How did corporate ownership almost lead to the ruin of Adelphia in 2002?

By Andrew Beattie AAA
A:

John Rigas incorporated the cable company he'd grown from a $300 investment into Adelphia Communications. "Adelphia" is a Greek word meaning "brotherhood", an apt name for a company where almost all top positions were held by members of John Rigas's family. In addition to a majority of board seats, John was CEO, while his sons Timothy, Michael and James served as CFO, VP of Operations and VP of Strategic Planning, respectively.

Under the family's guidance, Adelphia grew to be the nation's sixth largest cable provider through aggressive acquisitions made entirely through debt financing. The family-managed parent company then shifted the debt back onto the books of its subsidiaries, while maintaining majority control. As a result, Adelphia's books looked better than they really were, which made it easier for the company to obtain more loans for more acquisitions. Even the company's stock structure was built to keep control in the family's hands, with the family-owned Class B shares carrying ten votes to the single votes of the Class A shares traded on the Nasdaq.

As Baron Acton put it, "Power tends to corrupt and absolute power corrupts absolutely." The situation was no different for the Rigas family. An ominous footnote in Adelphia's financials revealed that the company was on the hook for various debts racked up by the Rigas family that were not listed in the financials. In the post-Enron environment, off-balance-sheet liabilities received more scrutiny from investors and analysts. Bullied into clarifying, Adelphia reported that the family had taken out $2.3 billion in off-sheet loans - a staggering figure for a company already heavily indebted.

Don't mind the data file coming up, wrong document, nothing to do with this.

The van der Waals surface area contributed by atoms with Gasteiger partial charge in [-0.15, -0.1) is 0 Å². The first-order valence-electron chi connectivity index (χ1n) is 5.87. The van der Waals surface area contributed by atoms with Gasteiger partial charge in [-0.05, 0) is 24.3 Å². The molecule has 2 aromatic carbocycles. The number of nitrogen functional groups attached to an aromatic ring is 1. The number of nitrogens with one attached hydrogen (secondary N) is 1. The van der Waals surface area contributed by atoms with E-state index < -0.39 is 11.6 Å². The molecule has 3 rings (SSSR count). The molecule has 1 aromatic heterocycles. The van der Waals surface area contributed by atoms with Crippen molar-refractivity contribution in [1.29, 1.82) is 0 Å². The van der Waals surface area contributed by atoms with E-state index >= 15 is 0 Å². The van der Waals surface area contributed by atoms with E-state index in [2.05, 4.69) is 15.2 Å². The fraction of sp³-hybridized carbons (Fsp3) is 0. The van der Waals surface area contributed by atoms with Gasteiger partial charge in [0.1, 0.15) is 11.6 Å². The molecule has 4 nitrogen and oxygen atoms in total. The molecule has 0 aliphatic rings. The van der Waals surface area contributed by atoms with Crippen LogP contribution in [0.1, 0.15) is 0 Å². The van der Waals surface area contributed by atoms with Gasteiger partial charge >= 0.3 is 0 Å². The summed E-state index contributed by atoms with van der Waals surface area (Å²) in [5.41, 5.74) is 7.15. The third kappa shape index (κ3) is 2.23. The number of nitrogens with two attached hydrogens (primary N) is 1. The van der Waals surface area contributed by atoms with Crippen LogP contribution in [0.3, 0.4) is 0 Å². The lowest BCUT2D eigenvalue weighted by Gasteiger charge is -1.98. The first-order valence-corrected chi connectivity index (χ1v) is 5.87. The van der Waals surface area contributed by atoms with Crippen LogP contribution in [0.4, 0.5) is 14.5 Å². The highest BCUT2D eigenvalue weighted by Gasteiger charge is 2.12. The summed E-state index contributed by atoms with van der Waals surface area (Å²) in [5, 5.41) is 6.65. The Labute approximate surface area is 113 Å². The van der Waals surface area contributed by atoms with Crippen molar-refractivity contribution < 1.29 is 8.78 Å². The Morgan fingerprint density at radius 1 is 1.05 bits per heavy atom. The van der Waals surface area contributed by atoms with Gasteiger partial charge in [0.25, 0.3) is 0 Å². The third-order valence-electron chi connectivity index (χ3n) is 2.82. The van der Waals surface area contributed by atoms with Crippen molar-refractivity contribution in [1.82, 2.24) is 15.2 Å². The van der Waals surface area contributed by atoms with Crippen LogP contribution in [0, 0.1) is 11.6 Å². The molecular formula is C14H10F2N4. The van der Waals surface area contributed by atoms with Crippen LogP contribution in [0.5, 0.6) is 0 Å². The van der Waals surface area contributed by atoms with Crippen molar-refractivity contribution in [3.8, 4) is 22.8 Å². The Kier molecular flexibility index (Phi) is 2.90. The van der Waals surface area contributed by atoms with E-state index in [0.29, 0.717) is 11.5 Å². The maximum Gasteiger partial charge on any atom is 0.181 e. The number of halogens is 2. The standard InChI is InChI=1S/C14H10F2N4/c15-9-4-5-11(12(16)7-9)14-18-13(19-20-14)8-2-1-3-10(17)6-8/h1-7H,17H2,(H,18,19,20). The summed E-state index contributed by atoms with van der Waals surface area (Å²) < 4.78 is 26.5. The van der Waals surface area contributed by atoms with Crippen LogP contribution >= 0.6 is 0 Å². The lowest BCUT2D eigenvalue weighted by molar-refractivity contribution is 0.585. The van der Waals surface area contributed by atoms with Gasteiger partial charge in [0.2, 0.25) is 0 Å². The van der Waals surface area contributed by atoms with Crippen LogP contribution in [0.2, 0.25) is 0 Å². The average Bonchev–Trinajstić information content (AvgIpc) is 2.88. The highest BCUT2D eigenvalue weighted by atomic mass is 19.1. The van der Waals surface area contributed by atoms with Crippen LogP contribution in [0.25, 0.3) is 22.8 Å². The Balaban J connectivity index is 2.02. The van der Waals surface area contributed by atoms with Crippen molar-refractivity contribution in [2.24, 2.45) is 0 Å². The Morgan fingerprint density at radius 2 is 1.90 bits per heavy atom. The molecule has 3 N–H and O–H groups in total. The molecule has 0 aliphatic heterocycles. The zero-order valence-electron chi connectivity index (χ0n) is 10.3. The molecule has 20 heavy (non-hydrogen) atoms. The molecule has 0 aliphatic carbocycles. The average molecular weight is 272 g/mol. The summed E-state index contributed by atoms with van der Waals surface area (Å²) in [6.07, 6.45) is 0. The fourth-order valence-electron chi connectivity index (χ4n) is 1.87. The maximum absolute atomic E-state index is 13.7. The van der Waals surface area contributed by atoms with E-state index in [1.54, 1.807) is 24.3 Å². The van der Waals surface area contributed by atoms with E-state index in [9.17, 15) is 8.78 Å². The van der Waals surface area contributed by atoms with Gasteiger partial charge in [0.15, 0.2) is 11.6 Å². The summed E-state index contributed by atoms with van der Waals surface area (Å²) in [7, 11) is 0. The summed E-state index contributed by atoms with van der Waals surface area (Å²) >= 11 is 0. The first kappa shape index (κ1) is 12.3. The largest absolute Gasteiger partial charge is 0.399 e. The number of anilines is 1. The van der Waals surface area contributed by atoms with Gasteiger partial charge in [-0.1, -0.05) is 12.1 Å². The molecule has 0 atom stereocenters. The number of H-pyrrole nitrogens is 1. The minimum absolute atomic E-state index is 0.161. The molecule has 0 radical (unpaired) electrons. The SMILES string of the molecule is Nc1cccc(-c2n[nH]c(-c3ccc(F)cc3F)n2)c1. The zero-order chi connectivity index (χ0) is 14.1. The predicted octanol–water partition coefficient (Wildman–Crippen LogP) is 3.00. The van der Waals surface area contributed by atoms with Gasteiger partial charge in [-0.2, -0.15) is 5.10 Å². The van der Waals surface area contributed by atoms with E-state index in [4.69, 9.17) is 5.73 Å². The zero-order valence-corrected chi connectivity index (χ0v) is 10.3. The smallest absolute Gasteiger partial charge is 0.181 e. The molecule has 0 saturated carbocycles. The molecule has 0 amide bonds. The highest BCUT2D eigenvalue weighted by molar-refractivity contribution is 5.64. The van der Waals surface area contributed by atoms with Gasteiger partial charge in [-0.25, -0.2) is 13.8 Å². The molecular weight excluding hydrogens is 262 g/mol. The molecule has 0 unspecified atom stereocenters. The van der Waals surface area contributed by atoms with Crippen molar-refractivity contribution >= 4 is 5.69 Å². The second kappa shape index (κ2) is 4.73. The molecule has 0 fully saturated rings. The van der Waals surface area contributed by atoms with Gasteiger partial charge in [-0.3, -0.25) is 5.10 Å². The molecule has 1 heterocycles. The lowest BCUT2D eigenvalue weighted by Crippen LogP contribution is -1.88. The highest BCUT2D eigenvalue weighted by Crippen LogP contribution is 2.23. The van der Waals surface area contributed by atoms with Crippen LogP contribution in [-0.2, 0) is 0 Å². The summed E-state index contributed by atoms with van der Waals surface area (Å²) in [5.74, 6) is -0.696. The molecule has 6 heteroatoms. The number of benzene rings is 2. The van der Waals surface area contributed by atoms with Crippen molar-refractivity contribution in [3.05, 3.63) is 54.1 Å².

Upon further scrutiny, the company's financials fell apart. In addition to the loans, many of the company's purchases - from office furniture to car leases - were made from businesses owned by Riga's family members. Many of these purchases struck shareholders as overpriced, meaning the Rigas family had been milking wealth out of its own company for personal gain. This self-dealing was compacted by the fact that the company inflated the number of cable subscribers, essentially making the modest operating income a lie. Earnings had to be restated three years back and the controversy forced John Rigas to step down as CEO. The Nasdaq delisted Adelphia and the firm ran out of cash trying to meet its debt obligations, while still covering operating expenses.

Adelphia was allowed to refinance under a Chapter 11 arrangement called debtor in possession (DIP), but the SEC filed formal charges against John Rigas and the other family members involved in the scandal. A high percentage of corporate ownership usually is a good thing because it means the executives also have their skins in the game. In Adelphia, however, we have an example of corporate ownership almost ruining the company. In the eyes of the shareholders, Adelphia's brotherhood turned out to be one of thieves, rather than a founding family with their business's best interests at heart.

(For more on this topic, read An Overview of Corporate Bankruptcy and Pages from the Bad CEO Playbook.)

This question was answered by Andrew Beattie.

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